“Can we not eat in there? There’s no food to be found elsewhere in this… cabin, town, thing?”
“Glouweln is a village, and Grissom’s is the only tavern.”
Ugh. Maybe she could eat in the parlour. Grissom’s cooking probably tasted as shitty as his premises smelt, she would at least savour it where the stench and location would not be as offensive. She leapt to her feet. Whoops, that was a bad choice. Her blood rushed to her head and she was barely able to steady herself through her wavering sight. Draven grabbed her arm and directed her to the corridor-door. Corri-door?
“See? You need food. There’ll be no more arguing.”
“How many coins will I owe you after all this? It hasn’t even been a week!”
She paused, furrowing her brow at his smiling face. How could he be so gracious? He had thrown six coins at Grissom and saved her from a fate that did not bear thinking about, and this would likely be another three coins at least. And what about after this night? There would be so many more meals that she could not afford for herself, and she still needed her own corri-door. Why had he bothered to save her anyway? No-one else in the tavern seemed to care that she was about to be dragged off somewhere and ravaged by the disgusting Gruesome Grissom. Nessie hadn’t spoken up either; not until after Draven brought her back to the table.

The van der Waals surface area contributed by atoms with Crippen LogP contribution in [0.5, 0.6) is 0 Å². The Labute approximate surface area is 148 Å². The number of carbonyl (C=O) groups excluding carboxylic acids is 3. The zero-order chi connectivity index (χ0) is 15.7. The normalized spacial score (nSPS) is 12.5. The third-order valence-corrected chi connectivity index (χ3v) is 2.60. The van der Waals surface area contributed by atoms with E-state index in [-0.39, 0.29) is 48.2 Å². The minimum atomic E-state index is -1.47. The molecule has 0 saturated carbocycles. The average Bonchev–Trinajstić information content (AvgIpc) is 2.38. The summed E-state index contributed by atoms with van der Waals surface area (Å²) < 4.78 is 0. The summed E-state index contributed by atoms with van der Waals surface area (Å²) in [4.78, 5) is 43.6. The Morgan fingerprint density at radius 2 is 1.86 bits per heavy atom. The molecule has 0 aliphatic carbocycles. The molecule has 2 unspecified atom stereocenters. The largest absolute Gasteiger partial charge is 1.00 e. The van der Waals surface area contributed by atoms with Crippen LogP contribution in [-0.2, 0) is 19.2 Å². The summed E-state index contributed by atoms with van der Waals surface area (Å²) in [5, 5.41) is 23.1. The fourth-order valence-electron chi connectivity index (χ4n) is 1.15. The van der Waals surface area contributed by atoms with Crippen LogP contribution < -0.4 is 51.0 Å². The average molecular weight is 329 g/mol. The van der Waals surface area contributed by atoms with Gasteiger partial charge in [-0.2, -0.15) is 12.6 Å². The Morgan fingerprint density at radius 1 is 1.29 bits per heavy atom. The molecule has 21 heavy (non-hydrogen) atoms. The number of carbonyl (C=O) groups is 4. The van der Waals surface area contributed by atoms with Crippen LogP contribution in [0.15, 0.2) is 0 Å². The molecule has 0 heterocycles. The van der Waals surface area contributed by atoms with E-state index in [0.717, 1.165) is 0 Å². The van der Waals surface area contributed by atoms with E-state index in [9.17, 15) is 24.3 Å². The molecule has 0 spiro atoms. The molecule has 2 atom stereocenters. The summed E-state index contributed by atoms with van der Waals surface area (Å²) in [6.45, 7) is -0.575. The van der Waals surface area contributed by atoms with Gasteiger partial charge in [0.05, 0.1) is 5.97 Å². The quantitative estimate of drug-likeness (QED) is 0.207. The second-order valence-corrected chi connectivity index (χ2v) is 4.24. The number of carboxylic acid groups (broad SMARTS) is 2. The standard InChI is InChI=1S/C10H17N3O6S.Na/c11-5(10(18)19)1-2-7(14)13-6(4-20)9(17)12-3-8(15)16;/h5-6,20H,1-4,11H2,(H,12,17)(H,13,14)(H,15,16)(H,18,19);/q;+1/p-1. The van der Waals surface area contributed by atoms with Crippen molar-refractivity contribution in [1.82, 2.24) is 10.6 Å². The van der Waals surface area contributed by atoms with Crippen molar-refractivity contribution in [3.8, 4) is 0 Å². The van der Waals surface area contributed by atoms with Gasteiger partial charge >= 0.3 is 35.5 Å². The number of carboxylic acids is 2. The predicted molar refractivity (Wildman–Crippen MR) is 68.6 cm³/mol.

“Sorry. Just trying to work out why you care so much. You could have just ignored me after saving me from Grissom. But… you’re still wanting to help me.”
“Why does that seem so strange?”
She relinquished herself from his grasp and placed a hand on her hip. “Does it not annoy you that some girl from another world is using up all your coin? Some girl who just awakened an evil from a hundred years ago. Some girl you don’t even know. Some girl-”
“Some girl who I would like to know better.” He stepped closer to her. “First I had to make sure you weren’t going to spend the rest of your life trapped in disillusion and despair. You’re not the first person to have stumbled through here and I doubt you’ll be the last. Most kill themselves. Not sure what the deal is with Quint, but I don’t trust him. You are the first one who seems strong enough to handle what must be a drastic change.”